Because of the different frictional relationships, impacting the two clutch halves or members can create oscillations which could further lead to acceleration jolts. This would in turn result in a higher degree of wear of the gearing parts and would cause annoyance to the driver. The differentiator 22 is provided to avoid this. Because the aforementioned oscillations appear as rapid changes in the actual values on connection 15, the opposing action of the differentiator 22 and the control amplifier 16 upon the clutch compensate for their effects.
The invention minimizes clutch wear and smooths jolts which might otherwise occur.
FIG. 3 illustrates details of the control amplifier 16. Here, an operational amplifier 30 with equal resistors 32 and 34 inverts the input along the line 15. It thus multiplies it by -1. The input along the line 15 arrives from the rectifier 9 and represents what has been termed the "actual value" or "controlled variable". Two resistors 36 and 38 form a summing network at the point a, resistor 36 applies a negative of the value at line 15, and resistor 38 the value at line 17, to the point a. Therefore, these values are compared at the point a. An operational amplifier 40 coacting with the resistors 36 and 38 as well as a resistor 42 and two push-pull emitter-follower transistors T1 and T2, amplifiers the difference between the so-called actual and reference values. The line 25 applies the output to the positioning motor 14. The value of the resistor 42 establishes the amount of amplification.
Essentially, the inverting nature of the operational amplifier 30 is important because it serves to produce the difference between the reference and actual value at the point a. While the values of the resistors 32, 34, 36 and 42 may be chosen as required, examples of these values are 10k, 10k, 10k, 10k and 100k respectively.
FIG. 4 illustrates an example of the details which may be used in the controllable discharge circuit 19. In this example, the circuit 19 is composed of transistors T3, T4 and T5, as well as resistors 46, 48, 50 and 52. The Transistor T3 105 and its emitter resistor 46 transforms the voltage provided at the lead 20 to a proportional current. The voltage at lead 20 then becomes available as a current-dependent voltage component across the collector resistor 48. Similarly there exists across the resistor 48 another component value corresponding to the voltage at the lead 21. A transistor T4 with the emitter resistor 50 transforms this voltage at the lead 21 to a current proportional thereto. Both currents are added at the resistor 48. These currents control the discharge of the reference-variable memory 12 (over the leads 17 and 18) through a transistor T5 with its emitter resistor 52.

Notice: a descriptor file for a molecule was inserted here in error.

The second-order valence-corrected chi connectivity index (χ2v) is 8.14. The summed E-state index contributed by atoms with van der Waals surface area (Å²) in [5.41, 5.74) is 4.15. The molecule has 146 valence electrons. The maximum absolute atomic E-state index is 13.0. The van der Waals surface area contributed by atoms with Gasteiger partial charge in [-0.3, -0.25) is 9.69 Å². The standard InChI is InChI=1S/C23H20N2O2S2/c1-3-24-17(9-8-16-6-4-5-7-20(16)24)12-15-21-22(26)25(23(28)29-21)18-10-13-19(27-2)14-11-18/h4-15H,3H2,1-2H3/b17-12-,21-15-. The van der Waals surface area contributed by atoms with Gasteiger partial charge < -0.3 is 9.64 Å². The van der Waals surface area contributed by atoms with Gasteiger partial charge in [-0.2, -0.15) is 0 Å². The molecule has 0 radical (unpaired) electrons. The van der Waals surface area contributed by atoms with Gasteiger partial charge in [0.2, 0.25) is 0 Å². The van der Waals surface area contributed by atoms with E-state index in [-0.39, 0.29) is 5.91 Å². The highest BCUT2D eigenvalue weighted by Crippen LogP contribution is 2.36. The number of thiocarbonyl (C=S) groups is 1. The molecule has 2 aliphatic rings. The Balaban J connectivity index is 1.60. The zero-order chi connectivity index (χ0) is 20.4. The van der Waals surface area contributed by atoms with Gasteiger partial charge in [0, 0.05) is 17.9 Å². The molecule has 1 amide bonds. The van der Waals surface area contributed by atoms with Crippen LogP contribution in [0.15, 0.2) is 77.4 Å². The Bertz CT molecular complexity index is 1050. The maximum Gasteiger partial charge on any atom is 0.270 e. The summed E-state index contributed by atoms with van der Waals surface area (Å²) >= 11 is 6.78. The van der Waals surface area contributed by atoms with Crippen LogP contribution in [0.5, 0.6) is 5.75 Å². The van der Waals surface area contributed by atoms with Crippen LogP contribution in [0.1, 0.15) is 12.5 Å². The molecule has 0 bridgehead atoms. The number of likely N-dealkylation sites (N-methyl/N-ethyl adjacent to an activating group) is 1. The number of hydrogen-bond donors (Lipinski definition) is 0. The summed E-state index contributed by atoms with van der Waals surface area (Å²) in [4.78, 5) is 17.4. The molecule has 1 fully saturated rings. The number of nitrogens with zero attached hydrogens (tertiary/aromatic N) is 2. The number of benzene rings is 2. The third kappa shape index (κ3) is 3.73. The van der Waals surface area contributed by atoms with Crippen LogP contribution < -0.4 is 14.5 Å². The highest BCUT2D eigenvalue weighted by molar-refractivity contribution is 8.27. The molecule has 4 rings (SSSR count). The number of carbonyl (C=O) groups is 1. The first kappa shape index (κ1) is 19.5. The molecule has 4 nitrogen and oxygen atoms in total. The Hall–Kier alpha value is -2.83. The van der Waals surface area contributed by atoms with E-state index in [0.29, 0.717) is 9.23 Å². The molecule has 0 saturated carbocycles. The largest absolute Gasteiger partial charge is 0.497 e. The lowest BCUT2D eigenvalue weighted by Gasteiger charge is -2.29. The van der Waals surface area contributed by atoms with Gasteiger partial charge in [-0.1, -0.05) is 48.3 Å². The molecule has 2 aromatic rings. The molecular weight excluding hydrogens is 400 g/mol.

FIG. 5 illustrates details of components usable as the differentiator 22. Here, the input resistance ri at the input b of amplifier 52 is very low and approaches 0. Thus, the signal established at the lead 23 can be differentiated by the capacitor C1. A potentiometer 54 and a resistor 56 establish the operating parameters of the differentiator. A resistor 58 is a grounding resistor and resistor 60 is a resistor comparable to the resistors 36 and 38 in the control amplifier 16.
Various values can be used in this circuit but sample values are 1 microfarad, 10k, 100k, 1k and 10k, for C1, 54, 56, 58 and 60.
When the positioning motor 14 is unenergized by current, the clutch actuated by the positioning motor is engaged. During movement of the vehicle the switch S2 is open. No control signal appears at the input 25 because the clutch is engaged as required. During a gear change, S2 closes and the hydraulic positioning motor 14 receives maximum current through the lead 13. This completely disengages the clutch. After the resulting gear change the memory 12 stores a signal corresponding to the last difference between engine and transmission speeds during the gear change. If, for example, the clutch halves, which are coupled to the transmission on the one hand and the engine on the other, exhibit a substantial speed difference, the memory 12 also exhibits a relatively high voltage. Similarly, a small speed difference results in a small voltage at the memory 12.
The control amplifier 16 serves to make the engine and transmission speed difference (the controlled variable or actual value) follow the reference variable, which appears on the lead 17 and decreases in a specific manner determined by the circuit 19, as exactly as possible during the engagement operation.
During engagement, unevenness may be produced by differential friction differences in the clutch members. The control amplifier 16, which has the characteristics of a proportional regulator, cannot eliminate such disturbing uneveness. The differentiator 22 overcomes this problem by providing a supplementary feedback value to the control amplifier. The differentiation function of the differentiator 22 causes it to respond immediately to choppy (or bumpy) and relatively fast changes in the reference value.
The differentiator 22 applies a supplementary control signal to the control amplifier 16 over the lead 22. The control signal counteracts spasmodic changes in the reference value.
While embodiments of the invention have been described in detail, it will be obvious that the invention may be embodied otherwise without departing from its spirit and scope.